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Delegitimizing Hamas Could Backfire

By: Meir Javedanfar

05/01/2009

The current conflict in Gaza was caused primarily by Israel’s security concerns. Since its evacuation of the Gaza strip in 2005, 6500 mortars and rockets were fired towards Israel. 2008 was the worst year. Over 3200 rockets and mortars were fired in that year alone. Israel which is considered as a super power in the region was seen as being unable to stop a threat which was making life very difficult for hundreds of thousands of its citizens.

However the political reasons behind Israel’s current assault can not be over looked. Operation “Cast Lead” is a war by the left and moderates wing of Israeli politics, headed by Labor and Kadima, against leaders of Palestinian right, headed by Hamas.


To Israeli moderates, the land for peace idea is the most viable long term solution for peace between their country and the Palestinians. This is why they backed Israel’s withdrawal from Gaza. Although it was a painful move, former right wing hawks such as Ariel Sharon decided to face reality. This was despite fierce criticism from right wing movements such as Likud, and their leader Benyamin Netanyahu, who showed his disagreement by resigning shortly before the initiation of the withdrawal.

Although many Palestinian moderates support the idea that Israel must withdraw to the 1967 borders, Palestinian extremist movements such as Hamas are opposed to it.

This is why Hamas has tried to its level best to dissuade Israelis from further withdrawals, and what better way to this than by attacking Israel’s southern cities from Gaza. Hamas knows that by turning Gaza into a launching pad for attacks, Israeli moderates will no longer have any justification to call for further withdrawal. Why should the Israeli voter back them, when instead of peace and security, withdrawals seem to bring instability and conflict?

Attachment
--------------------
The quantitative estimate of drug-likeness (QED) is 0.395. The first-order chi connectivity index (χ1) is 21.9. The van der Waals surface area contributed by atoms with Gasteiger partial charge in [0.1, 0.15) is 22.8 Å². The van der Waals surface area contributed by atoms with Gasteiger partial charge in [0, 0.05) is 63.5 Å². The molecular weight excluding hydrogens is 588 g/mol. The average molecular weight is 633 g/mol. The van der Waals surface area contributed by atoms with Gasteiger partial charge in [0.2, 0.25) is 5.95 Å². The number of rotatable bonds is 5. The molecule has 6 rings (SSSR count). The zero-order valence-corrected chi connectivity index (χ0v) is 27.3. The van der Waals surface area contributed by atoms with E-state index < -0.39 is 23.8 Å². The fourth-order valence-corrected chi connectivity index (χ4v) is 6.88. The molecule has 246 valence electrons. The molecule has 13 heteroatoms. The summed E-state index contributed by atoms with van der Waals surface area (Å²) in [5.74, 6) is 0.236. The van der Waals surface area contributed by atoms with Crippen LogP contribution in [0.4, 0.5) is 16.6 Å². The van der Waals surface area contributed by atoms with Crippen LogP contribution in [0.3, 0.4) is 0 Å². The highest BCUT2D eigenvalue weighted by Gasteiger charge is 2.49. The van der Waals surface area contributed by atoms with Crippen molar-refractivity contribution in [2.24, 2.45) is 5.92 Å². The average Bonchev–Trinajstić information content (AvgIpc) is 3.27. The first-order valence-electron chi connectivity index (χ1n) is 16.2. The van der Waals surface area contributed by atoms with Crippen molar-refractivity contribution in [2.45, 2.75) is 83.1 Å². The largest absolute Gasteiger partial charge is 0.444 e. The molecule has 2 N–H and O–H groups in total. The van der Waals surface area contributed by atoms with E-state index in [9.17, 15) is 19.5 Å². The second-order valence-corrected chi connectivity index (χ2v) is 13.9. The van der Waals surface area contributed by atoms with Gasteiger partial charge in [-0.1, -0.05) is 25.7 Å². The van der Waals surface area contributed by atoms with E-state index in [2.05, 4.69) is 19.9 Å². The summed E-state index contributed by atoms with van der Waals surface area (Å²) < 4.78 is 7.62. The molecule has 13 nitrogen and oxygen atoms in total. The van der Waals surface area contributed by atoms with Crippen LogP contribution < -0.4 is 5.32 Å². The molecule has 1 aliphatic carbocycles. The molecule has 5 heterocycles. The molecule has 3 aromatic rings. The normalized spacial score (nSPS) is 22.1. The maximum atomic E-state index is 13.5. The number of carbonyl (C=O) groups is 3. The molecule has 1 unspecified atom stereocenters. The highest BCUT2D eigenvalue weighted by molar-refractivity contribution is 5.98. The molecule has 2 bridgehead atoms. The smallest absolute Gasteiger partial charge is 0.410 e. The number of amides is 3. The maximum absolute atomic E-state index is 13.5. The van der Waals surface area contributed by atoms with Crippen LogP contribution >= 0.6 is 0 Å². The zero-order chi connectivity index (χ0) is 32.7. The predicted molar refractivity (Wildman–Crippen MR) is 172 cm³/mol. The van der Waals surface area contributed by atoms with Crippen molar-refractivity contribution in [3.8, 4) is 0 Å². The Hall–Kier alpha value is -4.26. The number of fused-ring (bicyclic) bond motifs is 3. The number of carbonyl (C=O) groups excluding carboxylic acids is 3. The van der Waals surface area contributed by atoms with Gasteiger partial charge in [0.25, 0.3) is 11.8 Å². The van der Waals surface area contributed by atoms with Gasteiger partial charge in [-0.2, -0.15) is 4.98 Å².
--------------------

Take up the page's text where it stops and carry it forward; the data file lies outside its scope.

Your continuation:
This is why it is imperative not just for Israel, but also for prospects for peace in this region that Israel emerges from the current fighting with a guaranteed ceasefire by Hamas. It must be proved to the Israeli voter that the land for peace idea is still a viable one, and that it is worth defending. Otherwise the future of this region will be determined by those who stand for extremism and elimination in Gaza, and their right wing allies such as Mahmoud Ahmadinejad. The international community must realize this and ensure that maximum pressure is applied against Hamas so that it applies and respects a permanent ceasefire.

At the same time, Israel should ensure that it doesn’t give Hamas extra leeway by making demands which in the long run could strengthen the organization. One of them are current suggestion by Tzipi Livni and Ehud Barak that Hamas is excluded from any diplomatic agreement to end the military operation in Gaza. The main reason is because Israel does not want to legitimize Hamas.

This could backfire, and push Palestinian in the arms of Hamas again because delegitimization of Hamas could be viewed as a direct attack against Palestinian democracy. In a bid to restore their battered pride after the Gaza invasion, Palestinians may vote Hamas again in the Parliamentary elections of 2010. This is not an unrealistic scenario, especially since Israel, apart from warm words, photo ops and hand shakes with Mahmoud Abbas, has not done anything meaningful to help Fatah.

There are also security implications as well. Hamas needs to have something to lose, so that it will be worth while for it to maintain the ceasefire. Otherwise it may take up arms again.

After the end of the current conflict, Israel must also try and lure Hamas away from the arms of Ayatollah Khamenei. Despite an eight year war, initiated by the West’s former stooge in Baghdad Saddam Hussein, the Iranian government has managed to survive 29 years in power. Therefore it will have plenty to teach Hamas about how to use isolation as an opportunity to strengthen its position. Having on other option, Hamas could willingly accept it.

Political organizations are not destroyed. They are transformed. The diplomatic push to implement a ceasefire can be used an opportunity to offer carrots to Hamas. Sticks and isolation alone will not be enough to help the moderates in Hamas who have just seen the organizations military capability severely damaged and are most probably looking for a way out.

A weak Hamas should be used as an opportunity to weaken Iran’s influence, not to strengthen it.


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